Creating these neighborhoods of trust has to be in the middle of society and not at the fringes.

In terms of what investors want from startups, Joerg harks back to the imperative point at hand: having a deep understanding of how your company can grow on a large scale.

“As investors, we look for a good understanding of growth patterns, how growth and liquidity actually work, and an interesting approach to becoming mass market,” he says. “And mass market sometimes means ‘not so cool.’”

Opening up the sharing economy to a universal audience could well be the medicine for startups that are struggling to scale. Individuals with everyday concerns constitute the largest sector of the market and in terms of probability, targeting this group ensures you are reaching more people.

“It’s not the hipster target group, it’s normal people with their normal issues and their normal problems that companies should be looking at,” Joerg says.

The future of the sharing economy

A question not many people seem able to answer is, “What’s next for the sharing economy?”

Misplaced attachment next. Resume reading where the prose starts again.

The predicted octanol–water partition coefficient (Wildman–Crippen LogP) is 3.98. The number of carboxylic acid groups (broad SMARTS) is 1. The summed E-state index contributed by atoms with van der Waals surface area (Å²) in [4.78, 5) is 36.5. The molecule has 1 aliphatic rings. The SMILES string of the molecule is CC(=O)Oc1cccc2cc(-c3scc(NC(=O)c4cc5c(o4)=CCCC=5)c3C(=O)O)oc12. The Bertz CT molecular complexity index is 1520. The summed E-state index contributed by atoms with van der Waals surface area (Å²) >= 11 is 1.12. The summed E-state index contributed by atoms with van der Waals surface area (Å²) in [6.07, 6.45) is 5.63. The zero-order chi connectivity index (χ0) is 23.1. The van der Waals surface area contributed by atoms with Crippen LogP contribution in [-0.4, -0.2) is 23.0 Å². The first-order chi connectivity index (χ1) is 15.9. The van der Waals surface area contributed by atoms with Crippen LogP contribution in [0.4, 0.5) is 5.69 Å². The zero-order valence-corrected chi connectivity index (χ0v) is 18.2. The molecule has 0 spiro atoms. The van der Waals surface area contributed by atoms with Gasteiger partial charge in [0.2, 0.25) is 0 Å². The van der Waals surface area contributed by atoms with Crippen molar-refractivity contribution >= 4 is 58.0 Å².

While Jaspr Trades struggled to scale – either as a victim of bad timing or a market that isn’t quite primed for sharing – its cofounder seemed to arrive at the same conclusion as Joerg. Companies in any industry just need a worthwhile product.

There are so many industries that “could benefit from an entrepreneurial standpoint – a spirit of trying to solve a problem,” Noel says, adding that while the philosophy of “all you need is an idea and a spirit” to start a company is encouraging, it should really start with “all you need is a profitable business idea.”

But as cashless transactions over the internet are becoming more readily available, and more widely accepted, in industries outside the sharing economy, consumers are slowly changing their attitudes towards the way they interact with one another. There is, according to Joerg and Noel, a future for sharing yet.

Main photo: Noel Wigdor, Vitalii Zurian and Steve Duncan, cofounders from Jaspr Trades, featured in Startup Guide Berlin.